This weekend, a friend and I attempted to produce crucible steel for the first time. It's something we've both been keen to try for a while so a couple weeks back we decided we'd put a plan together.
We were confident we could build the foundry but I wasn't sure my forge burner would be able to produce the heat required. We both have the same burner and they're sort of modular and could be easily transferred from a forge to a foundry so we figured why not use two burners and see how that goes.
We set out expectations at a realistic level and decided that this attempt would be to see if we could even melt steel.
We filled our crucible with cast iron (donated from resurfaced brake rotors) and small pieces of mild steel to bring the iron ratio up. The cast iron content was an unknown but we worked on the assumption of 2% carbon, aiming for a final level of 1.3%, though it could end up higher. Total mass was 600g.
Green glass was put on top.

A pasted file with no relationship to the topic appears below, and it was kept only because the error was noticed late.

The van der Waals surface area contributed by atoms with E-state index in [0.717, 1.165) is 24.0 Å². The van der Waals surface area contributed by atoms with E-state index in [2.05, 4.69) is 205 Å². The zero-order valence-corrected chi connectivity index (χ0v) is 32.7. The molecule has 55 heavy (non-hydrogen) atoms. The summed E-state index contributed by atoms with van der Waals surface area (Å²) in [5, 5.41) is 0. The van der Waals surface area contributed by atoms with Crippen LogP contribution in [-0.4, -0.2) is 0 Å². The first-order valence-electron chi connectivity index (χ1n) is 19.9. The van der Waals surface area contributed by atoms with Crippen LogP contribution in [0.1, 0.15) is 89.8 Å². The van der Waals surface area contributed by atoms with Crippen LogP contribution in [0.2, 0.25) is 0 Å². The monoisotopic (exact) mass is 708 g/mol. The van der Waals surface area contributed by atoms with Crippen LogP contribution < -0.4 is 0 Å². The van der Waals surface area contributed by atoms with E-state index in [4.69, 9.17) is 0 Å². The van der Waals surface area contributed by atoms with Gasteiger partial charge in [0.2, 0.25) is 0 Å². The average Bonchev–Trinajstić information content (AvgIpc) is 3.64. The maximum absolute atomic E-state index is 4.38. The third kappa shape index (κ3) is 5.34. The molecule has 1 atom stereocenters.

Once it went in we were both surprised how quickly the glass melted. The crucible stayed in the foundry for a little over an hour before we killed the fuel supply and dropped in a little Aluminium. We left it sitting in the foundry for a few more minutes the took it out to cool.
An hour later the glass was cracked open and little puck fell out. It looked a little porous too it untrained eyes but we were still really happy we had seemingly pulled it off. High-fives were had.
I cut it in half to reveal what looked like a mostly solid puck but a quick polish and etch revealed that there were a couple pieces of unmelted mild steel in the bottom.
Despite that we were pretty pleased with ourselves. So we attempted melt number two. This didn't go nearly as well.
Melt #2 was 900g of small bits from oroshigane smelts. After 80-minutes only the glass had melted.
Here's what I think happened:
The first run had depleted our gas bottles somewhat so at the second run our 9kg gas bottles were low and quickly freezing, dropping gas pressure and heat. Essentially we just weren't as hot the second time around. That, and powdered cast iron probably melts a lot easier than chunks of carbon steel.
So in the end we determined we need a hotter fire source. LPG is expensive and will always have the freezing issue so well be exploring a waste oil burner for future attempts. When we've established a system that will reliably melt steel we'll begin looking closer at our recipes.
All in all, we're pretty happy with the mornings work.
All feedback welcome
*Edit* Photo seem to have published in the wrong order